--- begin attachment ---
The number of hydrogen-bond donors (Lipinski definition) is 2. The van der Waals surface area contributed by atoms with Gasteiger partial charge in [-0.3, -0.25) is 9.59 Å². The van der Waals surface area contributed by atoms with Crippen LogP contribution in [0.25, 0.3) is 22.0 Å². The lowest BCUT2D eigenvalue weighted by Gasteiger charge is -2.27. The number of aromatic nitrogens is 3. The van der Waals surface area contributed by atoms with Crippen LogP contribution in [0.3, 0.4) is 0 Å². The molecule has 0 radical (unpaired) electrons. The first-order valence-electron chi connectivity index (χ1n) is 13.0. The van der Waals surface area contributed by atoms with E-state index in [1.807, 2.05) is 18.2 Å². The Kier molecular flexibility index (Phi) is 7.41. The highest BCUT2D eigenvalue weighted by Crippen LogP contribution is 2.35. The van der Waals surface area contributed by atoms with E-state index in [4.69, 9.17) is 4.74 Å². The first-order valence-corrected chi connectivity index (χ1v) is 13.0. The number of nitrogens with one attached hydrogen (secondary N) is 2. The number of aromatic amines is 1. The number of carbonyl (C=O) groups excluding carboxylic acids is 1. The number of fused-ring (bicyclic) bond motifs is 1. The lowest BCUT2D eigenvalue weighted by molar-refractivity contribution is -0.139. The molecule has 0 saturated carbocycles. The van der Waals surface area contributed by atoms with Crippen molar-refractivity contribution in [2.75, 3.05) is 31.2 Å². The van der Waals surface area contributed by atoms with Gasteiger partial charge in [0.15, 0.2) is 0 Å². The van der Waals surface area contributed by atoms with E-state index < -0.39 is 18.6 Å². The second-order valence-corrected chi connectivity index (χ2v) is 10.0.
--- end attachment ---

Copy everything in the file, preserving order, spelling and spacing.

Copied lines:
The number of hydrogen-bond donors (Lipinski definition) is 2. The van der Waals surface area contributed by atoms with Gasteiger partial charge in [-0.3, -0.25) is 9.59 Å². The van der Waals surface area contributed by atoms with Crippen LogP contribution in [0.25, 0.3) is 22.0 Å². The lowest BCUT2D eigenvalue weighted by Gasteiger charge is -2.27. The number of aromatic nitrogens is 3. The van der Waals surface area contributed by atoms with Crippen LogP contribution in [0.3, 0.4) is 0 Å². The molecule has 0 radical (unpaired) electrons. The first-order valence-electron chi connectivity index (χ1n) is 13.0. The van der Waals surface area contributed by atoms with E-state index in [1.807, 2.05) is 18.2 Å². The Kier molecular flexibility index (Phi) is 7.41. The highest BCUT2D eigenvalue weighted by Crippen LogP contribution is 2.35. The van der Waals surface area contributed by atoms with E-state index in [4.69, 9.17) is 4.74 Å². The first-order valence-corrected chi connectivity index (χ1v) is 13.0. The number of nitrogens with one attached hydrogen (secondary N) is 2. The number of aromatic amines is 1. The number of carbonyl (C=O) groups excluding carboxylic acids is 1. The number of fused-ring (bicyclic) bond motifs is 1. The lowest BCUT2D eigenvalue weighted by molar-refractivity contribution is -0.139. The molecule has 0 saturated carbocycles. The van der Waals surface area contributed by atoms with Crippen molar-refractivity contribution in [2.75, 3.05) is 31.2 Å². The van der Waals surface area contributed by atoms with Gasteiger partial charge in [0.15, 0.2) is 0 Å². The van der Waals surface area contributed by atoms with E-state index < -0.39 is 18.6 Å². The second-order valence-corrected chi connectivity index (χ2v) is 10.0.